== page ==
Thankfully, with lots of hard work on my part and his, I was able to get over my issues and the new guy is a nice horse, most importantly we get each other now. Due to finances etc, it took longer than I wanted, but I've now had him for over 2 years and he's a cool horse, sweet and fun. Though he can try to get away with stuff occasionally (Very mild stuff - no more rearing etc, it's more like if he's had some time off, he might be a bit fussy about having to work, I compare him to a teenager "But... I don't wanna clean my room... ugh..."), I get him and know how to deal with him, and he gets me.

    Hope that helps...
    View my photographs at www.horsephotoguy.zenfolio.com



  10. #10
    Join Date
    Apr. 9, 2012
    Location
    NYC=center of the universe
    Posts
    1,914

    Default

    I would think about hand walking her to the spot, then just hanging out for awhile until she gets beyond bored. Maybe grazing or treats when she relaxes.

    Sounds like a legitimate fear on her part due to a bad experience. She does need to know that rearing is not an option. Sometimes that can come with mileage and time together (to bond, develop trust, etc).

    If the rearing isn't enough to get you off, really you're the only one who can know whether she's right or not. There's nothing here that screams that she can't work out. Greenness, and lack of trust still, yes. But just the wrong fit? Your call.
    Born under a rock and owned by beasts!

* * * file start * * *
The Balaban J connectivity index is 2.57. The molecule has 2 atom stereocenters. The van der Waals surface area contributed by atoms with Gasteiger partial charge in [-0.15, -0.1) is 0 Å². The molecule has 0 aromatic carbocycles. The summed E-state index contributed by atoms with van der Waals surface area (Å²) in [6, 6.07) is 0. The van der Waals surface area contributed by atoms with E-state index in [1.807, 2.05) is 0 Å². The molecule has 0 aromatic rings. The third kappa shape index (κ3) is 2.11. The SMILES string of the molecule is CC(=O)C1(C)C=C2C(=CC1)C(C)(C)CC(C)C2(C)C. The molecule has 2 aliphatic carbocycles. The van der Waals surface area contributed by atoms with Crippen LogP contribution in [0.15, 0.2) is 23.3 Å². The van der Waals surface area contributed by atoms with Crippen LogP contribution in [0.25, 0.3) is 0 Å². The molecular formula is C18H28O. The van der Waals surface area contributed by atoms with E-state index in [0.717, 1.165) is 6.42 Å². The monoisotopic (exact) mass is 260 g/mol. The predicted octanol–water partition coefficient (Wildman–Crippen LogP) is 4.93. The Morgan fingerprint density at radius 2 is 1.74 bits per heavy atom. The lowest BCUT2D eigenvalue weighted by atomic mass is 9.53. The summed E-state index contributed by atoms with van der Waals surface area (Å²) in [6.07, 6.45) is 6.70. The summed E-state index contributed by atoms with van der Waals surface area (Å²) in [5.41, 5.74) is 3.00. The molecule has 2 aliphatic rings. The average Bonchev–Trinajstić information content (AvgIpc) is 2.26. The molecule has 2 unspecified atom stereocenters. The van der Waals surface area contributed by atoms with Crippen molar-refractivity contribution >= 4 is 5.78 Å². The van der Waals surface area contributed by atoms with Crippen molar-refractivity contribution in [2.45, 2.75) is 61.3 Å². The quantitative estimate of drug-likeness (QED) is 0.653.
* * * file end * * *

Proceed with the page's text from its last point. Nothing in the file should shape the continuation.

11. #11
    Join Date
    Mar. 8, 2004
    Location
    Baltimore, MD
    Posts
    19,592

    Default

    I personally will never ride a known rearer so that part would be a no go for me.



  12. #12
    Join Date
    Nov. 8, 2008
    Location
    California
    Posts
    448

    Default

    It sounds like the fairly typical barn/buddy-sour behavior that many people experience when riding on the property rather than trailering away from the property.
    I just had this conversation literally an hour ago at my own barn with a fellow boarder whose (new) horse is "a handful" on the bridle path around the property but "perfect" out on the trail after having been trailered...

    If your mare is good to go when you are away from home and doesn't pull these shenanigans elsewhere, you know it's just that - barn or buddy-sourness.
    Your options are 1) not to ride on your property so you don't have to deal with this (dangerous) behavior, or 2) to work on it and work on it and work on it until she is really really bored with your farm trail. She most likely just "fake spooks" to get you to stop or turn around so don't let her get away with that.

    Other than that - having an opinionated (Arab?) mare that tries to get out of work at home - she sounds like a catch: Just having a horse that will be okay alone on the trail (and you feeling safe with her), and also do well in a group, and one that crosses water and goes off-trail, is awesome. Give her a chance and be a smart and confident leader.



  13. #13
    Join Date
    Jun. 6, 2000
    Location
    Amherst, MA
    Posts
    5,303

    Default

    You have received a lot of good advice here. I'll just add what many others have said in other threads: it often takes longer for a mare to bond with her rider/owner than it does for a gelding.

    But, once a mare does bond with you, she'll do anything for you.

    You might just have to keep going for a while, nip some bad behaviors in the bud, and try not to compare her to your gelding.

    Good luck.
    "The formula 'Two and two make five' is not without its attractions." --Dostoevsky



  14. #14
    Join Date
    Apr. 9, 2007
    Location
    Zone IV/Area III
    Posts
    1,210

    Default

    If you're not having fun, then it's time for a different horse



Posting Permissions

  • You may not post new threads
  • You may not post replies
  • You may not post attachments
  • You may not edit your posts
  •